Date of Award


Degree Name

MS in Biological Sciences


Biological Sciences


Clinton Francis


Throughout the world, birds represent the primary type of wildlife that people experience on a daily basis. However, a growing body of evidence suggests that alterations to the acoustic environment can negatively affect birds as well as humans in a variety of ways, and altered acoustics from noise pollution has the potential to influence human interactions with wild birds. In this thesis, I investigated how anthropogenic noise impacts daily behavior as well as community structure of wild birds. In the first component of this thesis, I assessed the distance at which a bird initiates flight or escape behavior (i.e., flight initiation distance or FID) in varying acoustic conditions. I surveyed 12 songbird species from three foraging guilds, ground foragers, canopy gleaners, and hawking flycatchers, and I predicted FIDs to decrease, remain the same, and increase with noise exposure, respectively. Contrary to expectations, the canopy gleaning and flycatching guilds exhibited mixed responses, with some species exhibiting unchanged FIDs with noise while others exhibited increased FIDs with noise. However, FIDs of all ground foraging species and one canopy gleaner decreased with noise levels. In the second component, I examined the feeding of wild birds, an increasingly popular recreational activity throughout North America that promotes increased sense of wellbeing by connecting people with wildlife and nature. I tested how experimental noise influences abundance, species richness, community structure and foraging behavior of songbirds at maintained bird feeders. By measuring activity levels of all species that utilized the feeders exposed to intervals of quiet and noisy conditions, I found noise to be a significant predictor of community turnover. Specifically, noise exposure resulted in increased feeder activity for two species, and decreased activity for one species. I also confirmed previous research conducted in the laboratory indicating white-crowned sparrows decrease their foraging rate under noise conditions, presumably as a trade off with visual vigilance. Considering the interactions of humans and wild birds, the results from my two thesis components indicate that the acoustic environment can play a role in how species of different foraging guilds respond to birdwatchers and what species visit bird feeders.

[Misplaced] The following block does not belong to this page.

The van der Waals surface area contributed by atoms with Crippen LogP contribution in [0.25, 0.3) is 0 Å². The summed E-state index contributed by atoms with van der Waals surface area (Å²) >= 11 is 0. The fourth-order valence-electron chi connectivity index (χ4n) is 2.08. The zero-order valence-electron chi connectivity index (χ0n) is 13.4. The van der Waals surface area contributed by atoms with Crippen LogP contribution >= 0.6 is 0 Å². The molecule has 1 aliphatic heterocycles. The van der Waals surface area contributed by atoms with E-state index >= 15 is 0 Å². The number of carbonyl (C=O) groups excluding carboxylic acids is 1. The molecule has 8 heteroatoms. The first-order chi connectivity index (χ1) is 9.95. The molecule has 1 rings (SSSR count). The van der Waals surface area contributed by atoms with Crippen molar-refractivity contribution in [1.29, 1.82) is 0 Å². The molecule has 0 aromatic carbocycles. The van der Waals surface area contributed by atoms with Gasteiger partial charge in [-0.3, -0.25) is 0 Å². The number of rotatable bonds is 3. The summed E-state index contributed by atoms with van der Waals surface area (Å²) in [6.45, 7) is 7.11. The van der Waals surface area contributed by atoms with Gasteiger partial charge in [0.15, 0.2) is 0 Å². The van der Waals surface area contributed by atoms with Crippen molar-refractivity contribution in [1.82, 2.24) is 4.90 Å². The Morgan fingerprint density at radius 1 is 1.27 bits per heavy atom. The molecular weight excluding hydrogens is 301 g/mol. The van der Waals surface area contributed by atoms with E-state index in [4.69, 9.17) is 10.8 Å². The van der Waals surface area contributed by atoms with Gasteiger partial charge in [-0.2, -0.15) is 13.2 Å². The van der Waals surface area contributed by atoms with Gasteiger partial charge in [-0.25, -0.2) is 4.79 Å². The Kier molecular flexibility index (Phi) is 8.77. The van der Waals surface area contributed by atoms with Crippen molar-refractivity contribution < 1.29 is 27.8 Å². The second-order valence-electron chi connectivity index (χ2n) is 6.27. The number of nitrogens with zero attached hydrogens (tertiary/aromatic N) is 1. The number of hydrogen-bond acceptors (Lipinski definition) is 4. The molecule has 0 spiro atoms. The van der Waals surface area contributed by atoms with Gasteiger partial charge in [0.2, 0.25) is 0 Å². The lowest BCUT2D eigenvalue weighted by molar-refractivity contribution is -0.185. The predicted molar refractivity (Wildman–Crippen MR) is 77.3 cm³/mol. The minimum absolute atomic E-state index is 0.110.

Award received:

Outstanding Thesis 2017-2018